How does a leisure company grow during a cash-strapped recession? Give customers what they want. Look no further than Netflix (NASDAQ:NFLX) for proof. The DVD rental specialist delivered yet another quarter of better-than-expected results.

Revenue climbed 24% to $423.1 million. Earnings grew even faster, with Netflix's third-quarter profit clocking in at $0.52 a share, well ahead of last year's $0.33-a-share showing. Wall Street was only banking on net income of $0.45 a share. There were 11.1 million subscribers at the end of last month, 28% more than the audience Netflix commanded a year ago.

The secret to Netflix's success lies in making its service too addictive to quit. That's a tall order, and the company's churn seems to belie its success there. Its monthly churn rate of 4.4% remains within its historical range, but it's two to three times higher the churn of other monthly entertainment services, including Sirius XM Radio (NASDAQ:SIRI), TiVo (NASDAQ:TIVO), and Dish Network (NASDAQ:DISH).

The distinction here is that those services often require either a three-figure investment in hardware, or a long-term commitment in order to receive subsidized hardware. Cancellations aren't an easy click away. Thankfully, reactivations and new member acquisitions are just as easy -- and cheap -- for Netflix.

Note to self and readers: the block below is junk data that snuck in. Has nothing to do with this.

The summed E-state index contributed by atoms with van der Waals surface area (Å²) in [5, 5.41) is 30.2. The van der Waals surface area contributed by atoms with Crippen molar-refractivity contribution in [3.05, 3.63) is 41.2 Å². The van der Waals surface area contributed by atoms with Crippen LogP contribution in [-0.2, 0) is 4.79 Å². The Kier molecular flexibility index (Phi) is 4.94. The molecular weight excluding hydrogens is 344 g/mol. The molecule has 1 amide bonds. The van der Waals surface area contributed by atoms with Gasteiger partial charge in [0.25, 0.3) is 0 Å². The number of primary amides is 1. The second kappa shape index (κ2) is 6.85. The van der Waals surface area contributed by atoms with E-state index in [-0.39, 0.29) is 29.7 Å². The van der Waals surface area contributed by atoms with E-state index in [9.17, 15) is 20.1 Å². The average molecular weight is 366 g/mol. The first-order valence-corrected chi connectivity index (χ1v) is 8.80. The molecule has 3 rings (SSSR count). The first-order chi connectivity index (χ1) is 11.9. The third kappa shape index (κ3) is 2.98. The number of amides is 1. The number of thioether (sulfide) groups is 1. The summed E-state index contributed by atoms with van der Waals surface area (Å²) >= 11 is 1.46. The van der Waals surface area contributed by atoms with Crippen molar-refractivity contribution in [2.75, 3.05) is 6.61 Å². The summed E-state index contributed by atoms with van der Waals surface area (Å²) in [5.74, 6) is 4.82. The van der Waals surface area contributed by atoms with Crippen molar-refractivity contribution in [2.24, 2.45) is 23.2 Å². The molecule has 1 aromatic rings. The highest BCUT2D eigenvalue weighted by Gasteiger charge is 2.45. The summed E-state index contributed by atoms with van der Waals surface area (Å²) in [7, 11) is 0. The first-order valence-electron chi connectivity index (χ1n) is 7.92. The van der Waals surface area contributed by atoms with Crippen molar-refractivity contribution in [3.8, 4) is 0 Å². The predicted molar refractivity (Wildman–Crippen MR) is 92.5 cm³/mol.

With plans including unlimited DVD rentals and online streams for as little as $8.99 a month, Netflix offers customers dynamite value. Heck, $8.99 is often less than a single movie ticket costs these days.

The unlimited streaming also helps Netflix compete against Apple (NASDAQ:AAPL), (NASDAQ:AMZN), and Blockbuster (NYSE:BBI) in their efforts to sell digital flicks a la carte.

The improving margins prove that Netflix's model math works. They're also leading this friend to couch potatoes everywhere to raise its guidance yet again.

2009 Guidance


Three Months Ago


12 million - 12.3 million

11.6 million - 12 million


$1.666 billion - $1.672 billion

$1.65 billion - $1.67 billion


$1.82 - $1.90

$1.65 - $1.82

Let's have some fun. How many subscribers do you think Netflix will have by the end of the year? Take a shot in the comment box below, and I'll come back in late January and crown the victor.

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Longtime Fool contributor Rick Munarriz has been a Netflix shareholder -- and subscriber -- since 2002. He also owns shares in TiVo. Rick is also part of the Rule Breakers newsletter research team, seeking out tomorrow's ultimate growth stocks a day early. The Fool's disclosure policy recommends The I.T. Crowd to Watch Instantly users.